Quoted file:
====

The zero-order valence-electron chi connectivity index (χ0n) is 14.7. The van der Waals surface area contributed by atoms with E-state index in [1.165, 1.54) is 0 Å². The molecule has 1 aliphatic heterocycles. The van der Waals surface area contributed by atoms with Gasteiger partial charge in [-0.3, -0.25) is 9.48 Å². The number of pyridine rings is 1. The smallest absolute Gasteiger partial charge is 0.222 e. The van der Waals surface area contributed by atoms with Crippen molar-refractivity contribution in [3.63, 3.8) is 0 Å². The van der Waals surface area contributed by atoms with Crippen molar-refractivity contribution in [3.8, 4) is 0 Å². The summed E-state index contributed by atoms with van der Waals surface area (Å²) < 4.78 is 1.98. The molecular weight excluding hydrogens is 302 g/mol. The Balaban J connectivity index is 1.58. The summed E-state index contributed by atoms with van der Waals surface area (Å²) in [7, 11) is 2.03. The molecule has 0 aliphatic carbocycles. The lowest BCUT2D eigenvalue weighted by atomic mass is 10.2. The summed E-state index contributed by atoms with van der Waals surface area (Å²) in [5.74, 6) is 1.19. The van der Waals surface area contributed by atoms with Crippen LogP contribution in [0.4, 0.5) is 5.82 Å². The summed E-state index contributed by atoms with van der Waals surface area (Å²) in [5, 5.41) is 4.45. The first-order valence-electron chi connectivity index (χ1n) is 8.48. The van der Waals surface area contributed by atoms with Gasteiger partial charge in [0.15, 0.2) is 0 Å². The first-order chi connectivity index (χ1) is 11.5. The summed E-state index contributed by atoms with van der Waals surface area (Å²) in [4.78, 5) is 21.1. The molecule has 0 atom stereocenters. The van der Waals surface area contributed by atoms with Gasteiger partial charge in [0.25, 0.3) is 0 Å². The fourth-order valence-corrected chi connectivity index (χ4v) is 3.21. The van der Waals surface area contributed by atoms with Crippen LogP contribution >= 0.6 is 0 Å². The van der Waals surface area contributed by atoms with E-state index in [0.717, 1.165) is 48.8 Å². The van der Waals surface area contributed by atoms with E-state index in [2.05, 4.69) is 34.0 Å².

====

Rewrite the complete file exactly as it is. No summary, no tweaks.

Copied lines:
The zero-order valence-electron chi connectivity index (χ0n) is 14.7. The van der Waals surface area contributed by atoms with E-state index in [1.165, 1.54) is 0 Å². The molecule has 1 aliphatic heterocycles. The van der Waals surface area contributed by atoms with Gasteiger partial charge in [-0.3, -0.25) is 9.48 Å². The number of pyridine rings is 1. The smallest absolute Gasteiger partial charge is 0.222 e. The van der Waals surface area contributed by atoms with Crippen molar-refractivity contribution in [3.63, 3.8) is 0 Å². The van der Waals surface area contributed by atoms with Crippen molar-refractivity contribution in [3.8, 4) is 0 Å². The summed E-state index contributed by atoms with van der Waals surface area (Å²) < 4.78 is 1.98. The molecular weight excluding hydrogens is 302 g/mol. The Balaban J connectivity index is 1.58. The summed E-state index contributed by atoms with van der Waals surface area (Å²) in [7, 11) is 2.03. The molecule has 0 aliphatic carbocycles. The lowest BCUT2D eigenvalue weighted by atomic mass is 10.2. The summed E-state index contributed by atoms with van der Waals surface area (Å²) in [5.74, 6) is 1.19. The van der Waals surface area contributed by atoms with Crippen LogP contribution in [0.4, 0.5) is 5.82 Å². The summed E-state index contributed by atoms with van der Waals surface area (Å²) in [5, 5.41) is 4.45. The first-order valence-electron chi connectivity index (χ1n) is 8.48. The van der Waals surface area contributed by atoms with Gasteiger partial charge in [0.15, 0.2) is 0 Å². The first-order chi connectivity index (χ1) is 11.5. The summed E-state index contributed by atoms with van der Waals surface area (Å²) in [4.78, 5) is 21.1. The molecule has 0 atom stereocenters. The van der Waals surface area contributed by atoms with Gasteiger partial charge in [0.25, 0.3) is 0 Å². The fourth-order valence-corrected chi connectivity index (χ4v) is 3.21. The van der Waals surface area contributed by atoms with Crippen LogP contribution >= 0.6 is 0 Å². The van der Waals surface area contributed by atoms with E-state index in [0.717, 1.165) is 48.8 Å². The van der Waals surface area contributed by atoms with E-state index in [2.05, 4.69) is 34.0 Å².